Optogenetics is a relatively new biological technique that uses light to control the behaviour of cells in living tissue that have been genetically modified (using proteins) to become sensitive to light. Researchers at EMBL in Germany have now used this technique to induce tissue folding and shaping (morphogenesis) in a living embryo for the first time. The work could have implications for tissue engineering and regenerative medicine.
In their work, researchers led by Stefano de Renzis used optogenetics to reconstruct epithelial folding. This is a fundamental process in development in which cells move inwards and fold into the embryo (a process known as invagination), eventually producing internal tissues. They made use of a light-sensitive protein heterodimerization system that allowed them to control a particular protein, which, when present at the plasma membrane triggers a process called phosphorylation and activates a molecular motor called mysosin-II. When activated, this motor pulls on cortical actin filaments and makes the plasma membrane contract.
“The protein we made light sensitive is the enzyme RhoGEF2, which activates the small GTPase Rho1,” explains de Renzis. “Rho1 then activates a signalling cascade and activates the molecular motor myosin-II. We employed a technique called two-photon illumination, which is very precise because we can activate volumes as small as a femtolitre.”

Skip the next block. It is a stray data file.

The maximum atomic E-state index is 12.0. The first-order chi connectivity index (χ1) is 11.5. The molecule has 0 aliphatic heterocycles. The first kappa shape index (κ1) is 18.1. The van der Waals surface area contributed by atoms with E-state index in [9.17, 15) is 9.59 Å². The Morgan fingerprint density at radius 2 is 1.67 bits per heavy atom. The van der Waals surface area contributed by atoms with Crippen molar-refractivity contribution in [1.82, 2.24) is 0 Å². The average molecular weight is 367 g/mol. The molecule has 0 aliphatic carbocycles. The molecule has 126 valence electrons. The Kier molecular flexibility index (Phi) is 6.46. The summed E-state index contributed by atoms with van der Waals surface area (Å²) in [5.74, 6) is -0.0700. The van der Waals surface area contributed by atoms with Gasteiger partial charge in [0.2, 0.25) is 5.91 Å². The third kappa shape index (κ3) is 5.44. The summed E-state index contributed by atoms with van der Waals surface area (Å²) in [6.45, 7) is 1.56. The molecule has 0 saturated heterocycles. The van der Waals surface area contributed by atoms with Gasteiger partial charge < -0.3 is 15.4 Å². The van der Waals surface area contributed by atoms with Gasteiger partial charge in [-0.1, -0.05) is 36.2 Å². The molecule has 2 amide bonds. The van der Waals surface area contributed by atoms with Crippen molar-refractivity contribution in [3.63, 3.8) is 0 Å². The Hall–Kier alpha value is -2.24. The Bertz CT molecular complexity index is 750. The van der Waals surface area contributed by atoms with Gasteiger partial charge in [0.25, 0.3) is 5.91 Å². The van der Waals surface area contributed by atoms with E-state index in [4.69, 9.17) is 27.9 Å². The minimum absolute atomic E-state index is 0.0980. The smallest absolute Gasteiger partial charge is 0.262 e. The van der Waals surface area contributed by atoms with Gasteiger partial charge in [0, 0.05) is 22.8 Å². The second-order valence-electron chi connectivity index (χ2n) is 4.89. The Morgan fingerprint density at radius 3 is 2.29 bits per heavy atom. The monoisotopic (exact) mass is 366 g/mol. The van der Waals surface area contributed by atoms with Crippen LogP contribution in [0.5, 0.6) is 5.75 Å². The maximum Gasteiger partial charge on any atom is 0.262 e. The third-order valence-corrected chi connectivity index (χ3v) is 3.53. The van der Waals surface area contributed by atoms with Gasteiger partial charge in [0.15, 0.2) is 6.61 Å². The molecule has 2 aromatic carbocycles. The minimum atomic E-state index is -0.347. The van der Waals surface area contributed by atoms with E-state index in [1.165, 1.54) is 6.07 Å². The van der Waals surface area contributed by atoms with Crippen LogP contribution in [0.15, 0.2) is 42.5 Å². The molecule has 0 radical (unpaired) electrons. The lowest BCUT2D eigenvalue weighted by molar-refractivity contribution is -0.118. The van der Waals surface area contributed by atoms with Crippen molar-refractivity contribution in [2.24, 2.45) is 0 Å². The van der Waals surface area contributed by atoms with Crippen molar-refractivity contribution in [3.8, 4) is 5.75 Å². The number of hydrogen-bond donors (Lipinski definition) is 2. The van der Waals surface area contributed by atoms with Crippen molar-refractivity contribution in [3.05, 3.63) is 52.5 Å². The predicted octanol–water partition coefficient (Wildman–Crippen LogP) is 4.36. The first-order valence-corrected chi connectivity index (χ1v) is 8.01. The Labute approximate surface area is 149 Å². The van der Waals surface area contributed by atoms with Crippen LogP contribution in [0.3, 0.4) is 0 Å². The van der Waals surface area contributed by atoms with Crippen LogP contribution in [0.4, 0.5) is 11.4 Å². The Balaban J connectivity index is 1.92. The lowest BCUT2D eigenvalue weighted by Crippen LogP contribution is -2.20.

Surprisingly, we found that we could induce invagination in tissues that normally do not undergo this process by simply activating Rho signalling and apical constriction,” he tells Physics World. “Rho signalling in fact transforms specific chemical inputs into mechanical forces and being able to control this signal pathway and induce morphogenesis in a living embryo was a real thrill for us.
“Equally interesting was the fact that we could make cells and tissues respond in a different way and form into various shapes by modulating the frequency and power of the light. This gave us the feeling of being in total control of morphogenesis. Until now, we had to let the embryo ‘reveal’ its behaviour to us, but now it appears that we can actually start to guide it.”
Towards a synthetic embryo?
The researchers did their experiments on developing fruit flies (Drosophila) but de Renzis says that the technique described in this study could also be applied to other organisms and even ex vivo stem cell cultures. “In this case, optogenetics could be ideal for reconstructing and directing tissue development and be used to re(build) artificial tissue in regenerative medicine,” he explains.
The team, reporting its work in Nature Communications 9 2366, says that it is now focusing on reconstructing embryonic development in “mutant” embryos that would otherwise not undergo morphogenesis. “Looking longer term, we would like to build a synthetic embryo,” reveals de Renzis. “Can we engineer patterning systems up to the point that we can completely guide embryonic development?”